How To Choose The Right Machine Learning Model With Off-Policy Classification

Representational image via Boston Dynamics

Hard coding a robot to perform all the mundane manual jobs even poorly, will take a lot of computational heavy lifting. It takes an ingenious constraint assumption to make the robot perform decently when put under unstructured, real-world situations.

Asking a robot to run, do a cartwheel or bowl a yorker would have sounded like a chapter from a sci-fi novel until a decade ago. But now, with the advancement of hardware acceleration and the optimisation of machine learning algorithms, techniques like reinforcement learning are being put into practical use every day.

However, the existing evaluation techniques to evaluate the ground truth with a physical robot are inefficient.

For selectively testing and checking which models perform or to identify those which suit the job, off-policy evaluation is a good candidate. When the resources available to gauge a robot’s performance are scanty, off-policy reinforcement algorithms provide the necessary goods the agents need.

An agent can be called as the unit cell of reinforcement learning. An agent receives rewards from the environment, it is optimised through algorithms to maximise this reward collection. And, complete the task. For example, when a robotic hand moves a chess piece or does a welding operation on automobiles, it is the agent, which drives the specific motors to move the arm.

In order to develop a foolproof, inexpensive performance testing for robotic systems, Google AI researchers propose a new off-policy evaluation method, called off-policy classification (OPC), that evaluates the performance of agents from past data by treating evaluation as a classification problem, in which actions are labelled as either potentially leading to success or guaranteed to result in failure.

How OPC Works

via Google AI

An example of how simulated experience can differ from real-world experience. Here, simulated images (left) have much less visual complexity than real-world images (right).Training of a robot is done through simulations and evaluating still needs real robot. With off-policy classification, evaluation is done using available real-world data and the learnings are then transferred to a real robot.

Off-Policy: an agent is trained using a combination of data collected by other agents (off-policy data) and data it collects itself to learn generalisable skills like robotic walking and grasping.

Fully off-policy RL: is a variant in which an agent learns entirely from older data, which is appealing because it enables model iteration without requiring a physical robot.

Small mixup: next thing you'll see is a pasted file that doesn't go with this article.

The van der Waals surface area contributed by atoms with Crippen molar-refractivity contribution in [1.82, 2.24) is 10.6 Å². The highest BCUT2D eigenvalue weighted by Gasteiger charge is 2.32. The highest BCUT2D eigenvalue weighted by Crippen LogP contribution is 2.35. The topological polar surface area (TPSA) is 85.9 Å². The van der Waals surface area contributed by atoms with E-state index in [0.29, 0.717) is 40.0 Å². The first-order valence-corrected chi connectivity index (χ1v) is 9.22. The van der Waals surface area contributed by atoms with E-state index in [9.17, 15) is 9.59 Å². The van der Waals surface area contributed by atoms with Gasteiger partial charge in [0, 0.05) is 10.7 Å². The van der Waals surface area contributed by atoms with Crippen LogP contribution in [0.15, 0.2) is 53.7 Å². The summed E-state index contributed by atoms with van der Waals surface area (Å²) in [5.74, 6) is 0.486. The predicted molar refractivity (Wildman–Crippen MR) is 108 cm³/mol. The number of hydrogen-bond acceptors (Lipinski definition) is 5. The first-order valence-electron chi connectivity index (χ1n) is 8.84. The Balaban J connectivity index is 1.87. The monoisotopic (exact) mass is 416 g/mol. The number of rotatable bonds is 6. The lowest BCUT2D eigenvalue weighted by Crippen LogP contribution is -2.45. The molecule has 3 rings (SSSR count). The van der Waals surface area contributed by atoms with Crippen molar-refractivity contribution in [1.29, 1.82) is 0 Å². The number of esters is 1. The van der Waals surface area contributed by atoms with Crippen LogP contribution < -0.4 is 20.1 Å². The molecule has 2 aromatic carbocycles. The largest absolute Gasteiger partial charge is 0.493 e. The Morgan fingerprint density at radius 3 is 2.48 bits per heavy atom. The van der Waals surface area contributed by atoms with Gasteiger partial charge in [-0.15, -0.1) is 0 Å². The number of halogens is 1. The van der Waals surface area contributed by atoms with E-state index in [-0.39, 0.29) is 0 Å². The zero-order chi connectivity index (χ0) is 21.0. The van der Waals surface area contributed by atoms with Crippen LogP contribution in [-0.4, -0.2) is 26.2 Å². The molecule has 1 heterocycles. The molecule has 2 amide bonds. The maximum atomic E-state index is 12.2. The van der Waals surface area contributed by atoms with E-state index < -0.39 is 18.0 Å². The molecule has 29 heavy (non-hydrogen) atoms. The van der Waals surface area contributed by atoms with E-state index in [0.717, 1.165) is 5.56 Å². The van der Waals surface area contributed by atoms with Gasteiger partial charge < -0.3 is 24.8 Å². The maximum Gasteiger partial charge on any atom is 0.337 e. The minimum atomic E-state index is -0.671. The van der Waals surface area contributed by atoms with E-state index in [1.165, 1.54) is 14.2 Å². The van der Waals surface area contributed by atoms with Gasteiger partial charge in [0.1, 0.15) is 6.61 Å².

OPC relies on two assumptions: 

  1. No randomness is involved in how states change
  2. The agent either succeeds or fails at the end of each trial

The “success or failure” assumption is natural for many tasks, such as picking up an object, solving a maze, winning a game, and so on.

OPC utilises a Q-function, learned with a Q-learning algorithm, that estimates the future total reward 

Q-learning is a model-free reinforcement learning algorithm, which tells an agent what action to take under what circumstances. It does not require a model of the environment, and it can handle problems with stochastic transitions and rewards, without requiring adaptations.

via Google AI

A diagram for real-world model development. Assuming 10 models per day can be evaluated, without off-policy evaluation, one would need 100x as many days to evaluate these models.

The researchers also leveraged techniques from semi-supervised learning, positive-unlabeled learning, in particular, to get an estimate of classification accuracy from partially labelled data. This accuracy is the OPC score.


The results show that OPC is good at predicting generalisation performance across several scenarios critical to robotics. Effective off-policy evaluation in a real-world reinforcement learning provides an alternative to expensive real-world evaluations during algorithm development. 

Though the results of this OPE framework looks promising, it does come with a flaw. This framework assumes that one has an off-policy evaluation method that accurately ranks performance from old data. But agents fed with past experiences may act very differently from newer learned agents, which makes it hard to get good estimates of performance. 

Promising directions for future work include developing a variant of this OPE method that is not restricted to binary(success or failure) reward tasks and extending the analysis to stochastic tasks. 

The authors believe that even in the binary setting, this method can provide a substantially practical pipeline for evaluating transfer learning and off-policy reinforcement learning algorithms

For further reading on off-policy reinforcement learning, check here.

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Ram Sagar
I have a master's degree in Robotics and I write about machine learning advancements.

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